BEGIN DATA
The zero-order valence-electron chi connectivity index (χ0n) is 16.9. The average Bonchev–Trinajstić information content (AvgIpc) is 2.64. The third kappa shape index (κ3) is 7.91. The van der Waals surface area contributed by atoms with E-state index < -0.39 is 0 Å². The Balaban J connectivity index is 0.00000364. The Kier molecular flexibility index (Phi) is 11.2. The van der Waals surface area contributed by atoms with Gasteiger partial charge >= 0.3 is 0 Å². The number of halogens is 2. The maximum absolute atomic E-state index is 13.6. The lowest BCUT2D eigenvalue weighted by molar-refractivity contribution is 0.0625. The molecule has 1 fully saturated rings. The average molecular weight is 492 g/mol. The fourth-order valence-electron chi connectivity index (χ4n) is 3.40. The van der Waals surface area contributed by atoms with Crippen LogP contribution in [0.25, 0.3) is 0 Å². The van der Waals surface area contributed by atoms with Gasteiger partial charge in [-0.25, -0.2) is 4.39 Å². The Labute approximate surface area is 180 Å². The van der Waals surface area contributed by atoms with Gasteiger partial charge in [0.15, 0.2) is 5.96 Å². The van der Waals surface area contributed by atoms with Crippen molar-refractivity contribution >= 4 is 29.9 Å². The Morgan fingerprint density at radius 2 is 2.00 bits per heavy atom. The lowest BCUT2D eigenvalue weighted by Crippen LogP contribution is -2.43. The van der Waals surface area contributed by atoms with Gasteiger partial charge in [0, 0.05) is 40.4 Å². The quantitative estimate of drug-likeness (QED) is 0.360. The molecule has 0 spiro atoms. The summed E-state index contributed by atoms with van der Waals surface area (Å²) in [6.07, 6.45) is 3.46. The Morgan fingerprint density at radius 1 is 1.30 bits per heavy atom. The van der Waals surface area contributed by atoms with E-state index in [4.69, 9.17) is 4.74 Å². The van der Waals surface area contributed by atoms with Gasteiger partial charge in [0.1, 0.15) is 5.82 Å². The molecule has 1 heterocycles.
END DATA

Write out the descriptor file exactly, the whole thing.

The zero-order valence-electron chi connectivity index (χ0n) is 16.9. The average Bonchev–Trinajstić information content (AvgIpc) is 2.64. The third kappa shape index (κ3) is 7.91. The van der Waals surface area contributed by atoms with E-state index < -0.39 is 0 Å². The Balaban J connectivity index is 0.00000364. The Kier molecular flexibility index (Phi) is 11.2. The van der Waals surface area contributed by atoms with Gasteiger partial charge >= 0.3 is 0 Å². The number of halogens is 2. The maximum absolute atomic E-state index is 13.6. The lowest BCUT2D eigenvalue weighted by molar-refractivity contribution is 0.0625. The molecule has 1 fully saturated rings. The average molecular weight is 492 g/mol. The fourth-order valence-electron chi connectivity index (χ4n) is 3.40. The van der Waals surface area contributed by atoms with Crippen LogP contribution in [0.25, 0.3) is 0 Å². The van der Waals surface area contributed by atoms with Gasteiger partial charge in [-0.25, -0.2) is 4.39 Å². The Labute approximate surface area is 180 Å². The van der Waals surface area contributed by atoms with Gasteiger partial charge in [0.15, 0.2) is 5.96 Å². The van der Waals surface area contributed by atoms with Crippen molar-refractivity contribution >= 4 is 29.9 Å². The Morgan fingerprint density at radius 2 is 2.00 bits per heavy atom. The lowest BCUT2D eigenvalue weighted by Crippen LogP contribution is -2.43. The van der Waals surface area contributed by atoms with Gasteiger partial charge in [0, 0.05) is 40.4 Å². The quantitative estimate of drug-likeness (QED) is 0.360. The molecule has 0 spiro atoms. The summed E-state index contributed by atoms with van der Waals surface area (Å²) in [6.07, 6.45) is 3.46. The Morgan fingerprint density at radius 1 is 1.30 bits per heavy atom. The van der Waals surface area contributed by atoms with E-state index in [4.69, 9.17) is 4.74 Å². The van der Waals surface area contributed by atoms with Gasteiger partial charge in [0.1, 0.15) is 5.82 Å². The molecule has 1 heterocycles.